Rogers Communications Partnership v. Society of Composers Authors and Music Publishers, 2016 FCA 28

Rogers, Telus, Bell and Quebecor Media (the Corporations) started an action seeking to recover certain monies paid pursuant to Tariff 24 in relation to ringtones. SOCAN counterclaimed for certain ringtone royalties. The parties had asked for a preliminary determination of six questions (decision heresummary here). On appeal, both the Corporations' appeal and SOCAN's appeal were allowed in part.

Tariff 24 authorized SOCAN to collect royalties on the download of ringtones on the basis that they constituted communication to the public. The decision to certify the tariff was judicially reviewed, and upheld, eventually the Supreme Court of Canada (SCC) denied leave. A second Tariff was certified when the first one expired. That decision was not judicially reviewed.

In separate proceedings, the Copyright Board certified Tariff 22.A to 22.G, which set the various royalties to be paid when various media containing musical works is downloaded or streamed over the internet or a mobile network. The SCC heard judicial reviews of the decisions to certify these tariffs, and held that downloading video games containing musical works did not constitute a communication, and more generally, musical works are not communicated by telecommunication when they are downloaded. As a result of this decision, SOCAN returned the royalties it had collected from the Corporations under these tariffs.

The Corporations decided that the Supreme Court decisions rendered Tariff 24 without legal foundation and stopped making payments. The Corporations brought an application to vary the Board's Tariff 24 certification, but the Board denied this application, holding that it was properly characterized as an application to rescind the certification decision. The Board concluded its power to vary did not include the power to rescind. The within action followed.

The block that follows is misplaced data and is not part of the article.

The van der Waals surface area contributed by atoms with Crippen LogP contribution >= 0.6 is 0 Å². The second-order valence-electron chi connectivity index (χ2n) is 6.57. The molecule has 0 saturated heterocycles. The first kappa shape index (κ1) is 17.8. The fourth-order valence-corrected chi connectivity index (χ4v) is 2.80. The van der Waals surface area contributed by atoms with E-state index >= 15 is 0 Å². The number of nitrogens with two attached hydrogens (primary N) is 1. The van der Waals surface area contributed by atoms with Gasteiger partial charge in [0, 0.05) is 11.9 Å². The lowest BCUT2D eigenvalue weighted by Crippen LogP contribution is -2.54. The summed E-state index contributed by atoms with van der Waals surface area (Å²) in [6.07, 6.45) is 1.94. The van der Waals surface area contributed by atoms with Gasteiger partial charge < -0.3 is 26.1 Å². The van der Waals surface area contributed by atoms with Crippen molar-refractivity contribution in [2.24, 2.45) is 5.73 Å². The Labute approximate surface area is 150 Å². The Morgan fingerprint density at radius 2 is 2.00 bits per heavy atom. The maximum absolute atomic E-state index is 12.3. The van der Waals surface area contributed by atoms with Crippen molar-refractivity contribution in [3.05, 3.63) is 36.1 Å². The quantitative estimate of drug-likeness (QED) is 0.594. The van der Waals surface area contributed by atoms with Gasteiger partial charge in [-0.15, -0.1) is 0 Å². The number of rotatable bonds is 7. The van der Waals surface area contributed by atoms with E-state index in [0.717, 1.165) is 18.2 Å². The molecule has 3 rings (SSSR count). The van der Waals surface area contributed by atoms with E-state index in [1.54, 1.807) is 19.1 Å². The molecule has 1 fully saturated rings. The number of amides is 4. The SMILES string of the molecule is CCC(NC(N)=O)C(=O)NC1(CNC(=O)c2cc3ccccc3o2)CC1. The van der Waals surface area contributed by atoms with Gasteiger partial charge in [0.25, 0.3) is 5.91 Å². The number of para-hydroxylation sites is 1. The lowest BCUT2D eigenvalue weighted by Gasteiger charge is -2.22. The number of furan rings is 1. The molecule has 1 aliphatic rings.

As the preliminary order regarding the questions to be answered was issued pursuant to Rule 220(1)(a), which only authorizes the determination of questions of law, the FCA held that the standard of review is correctness. However, the Court declined to consider the correctness of any of the Trial Judge's answers to questions that did not raise pure questions of law.

In considering the preliminary questions on appeal, the FCA held that even if the Board can overturn its own decisions, it cannot overturn court decisions; thus, the FCA's previous determination relating to Tariff 24 is final and issue estoppelapplies. However whether that issue estoppel bars the present claim should be decided by the trial judge.

The FCA held that the Judge had made no error in determining that the Board had jurisdiction to certify Tariff 24. The FCA further held that the judge should not have determined the questions of unjust enrichment, and whether the Corporations are entitled to a tracing order with respect to the royalties as they are not pure questions of law. They should be determined by the trial judge.